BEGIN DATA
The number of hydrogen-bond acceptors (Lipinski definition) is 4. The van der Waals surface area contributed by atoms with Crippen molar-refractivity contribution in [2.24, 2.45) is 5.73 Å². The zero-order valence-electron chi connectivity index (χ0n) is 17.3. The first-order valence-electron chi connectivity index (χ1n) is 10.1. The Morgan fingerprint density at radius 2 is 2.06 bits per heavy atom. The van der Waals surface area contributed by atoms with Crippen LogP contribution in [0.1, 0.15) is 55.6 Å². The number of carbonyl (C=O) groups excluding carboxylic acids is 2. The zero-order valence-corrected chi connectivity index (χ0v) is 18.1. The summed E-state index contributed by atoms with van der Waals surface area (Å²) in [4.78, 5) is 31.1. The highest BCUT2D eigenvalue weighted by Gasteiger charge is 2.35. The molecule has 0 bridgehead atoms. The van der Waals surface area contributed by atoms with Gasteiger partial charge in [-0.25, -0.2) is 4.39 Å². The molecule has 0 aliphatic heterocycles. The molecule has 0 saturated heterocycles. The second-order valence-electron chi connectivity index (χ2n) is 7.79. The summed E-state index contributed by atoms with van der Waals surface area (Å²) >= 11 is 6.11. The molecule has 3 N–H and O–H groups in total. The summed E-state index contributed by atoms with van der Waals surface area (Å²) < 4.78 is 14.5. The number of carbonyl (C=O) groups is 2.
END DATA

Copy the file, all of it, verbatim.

The number of hydrogen-bond acceptors (Lipinski definition) is 4. The van der Waals surface area contributed by atoms with Crippen molar-refractivity contribution in [2.24, 2.45) is 5.73 Å². The zero-order valence-electron chi connectivity index (χ0n) is 17.3. The first-order valence-electron chi connectivity index (χ1n) is 10.1. The Morgan fingerprint density at radius 2 is 2.06 bits per heavy atom. The van der Waals surface area contributed by atoms with Crippen LogP contribution in [0.1, 0.15) is 55.6 Å². The number of carbonyl (C=O) groups excluding carboxylic acids is 2. The zero-order valence-corrected chi connectivity index (χ0v) is 18.1. The summed E-state index contributed by atoms with van der Waals surface area (Å²) in [4.78, 5) is 31.1. The highest BCUT2D eigenvalue weighted by Gasteiger charge is 2.35. The molecule has 0 bridgehead atoms. The van der Waals surface area contributed by atoms with Gasteiger partial charge in [-0.25, -0.2) is 4.39 Å². The molecule has 0 aliphatic heterocycles. The molecule has 0 saturated heterocycles. The second-order valence-electron chi connectivity index (χ2n) is 7.79. The summed E-state index contributed by atoms with van der Waals surface area (Å²) >= 11 is 6.11. The molecule has 3 N–H and O–H groups in total. The summed E-state index contributed by atoms with van der Waals surface area (Å²) < 4.78 is 14.5. The number of carbonyl (C=O) groups is 2.